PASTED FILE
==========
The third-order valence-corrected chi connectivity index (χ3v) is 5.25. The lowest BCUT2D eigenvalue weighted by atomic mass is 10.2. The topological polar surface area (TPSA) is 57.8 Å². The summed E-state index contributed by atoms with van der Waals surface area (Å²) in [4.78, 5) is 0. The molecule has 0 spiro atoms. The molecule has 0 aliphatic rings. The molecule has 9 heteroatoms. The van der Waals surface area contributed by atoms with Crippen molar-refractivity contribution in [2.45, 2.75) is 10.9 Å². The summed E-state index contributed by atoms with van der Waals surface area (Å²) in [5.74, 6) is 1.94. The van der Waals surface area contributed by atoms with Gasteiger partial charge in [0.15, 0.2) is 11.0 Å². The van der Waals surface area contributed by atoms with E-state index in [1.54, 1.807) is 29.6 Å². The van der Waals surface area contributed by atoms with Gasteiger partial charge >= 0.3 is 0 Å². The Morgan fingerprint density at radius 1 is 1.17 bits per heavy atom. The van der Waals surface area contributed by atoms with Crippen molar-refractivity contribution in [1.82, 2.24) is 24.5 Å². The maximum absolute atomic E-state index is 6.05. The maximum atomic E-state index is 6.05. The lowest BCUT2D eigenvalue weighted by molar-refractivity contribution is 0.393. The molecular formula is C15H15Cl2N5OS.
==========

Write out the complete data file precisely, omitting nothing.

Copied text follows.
The third-order valence-corrected chi connectivity index (χ3v) is 5.25. The lowest BCUT2D eigenvalue weighted by atomic mass is 10.2. The topological polar surface area (TPSA) is 57.8 Å². The summed E-state index contributed by atoms with van der Waals surface area (Å²) in [4.78, 5) is 0. The molecule has 0 spiro atoms. The molecule has 0 aliphatic rings. The molecule has 9 heteroatoms. The van der Waals surface area contributed by atoms with Crippen molar-refractivity contribution in [2.45, 2.75) is 10.9 Å². The summed E-state index contributed by atoms with van der Waals surface area (Å²) in [5.74, 6) is 1.94. The van der Waals surface area contributed by atoms with Gasteiger partial charge in [0.15, 0.2) is 11.0 Å². The van der Waals surface area contributed by atoms with E-state index in [1.54, 1.807) is 29.6 Å². The van der Waals surface area contributed by atoms with Gasteiger partial charge >= 0.3 is 0 Å². The Morgan fingerprint density at radius 1 is 1.17 bits per heavy atom. The van der Waals surface area contributed by atoms with Crippen molar-refractivity contribution in [1.82, 2.24) is 24.5 Å². The maximum absolute atomic E-state index is 6.05. The maximum atomic E-state index is 6.05. The lowest BCUT2D eigenvalue weighted by molar-refractivity contribution is 0.393. The molecular formula is C15H15Cl2N5OS.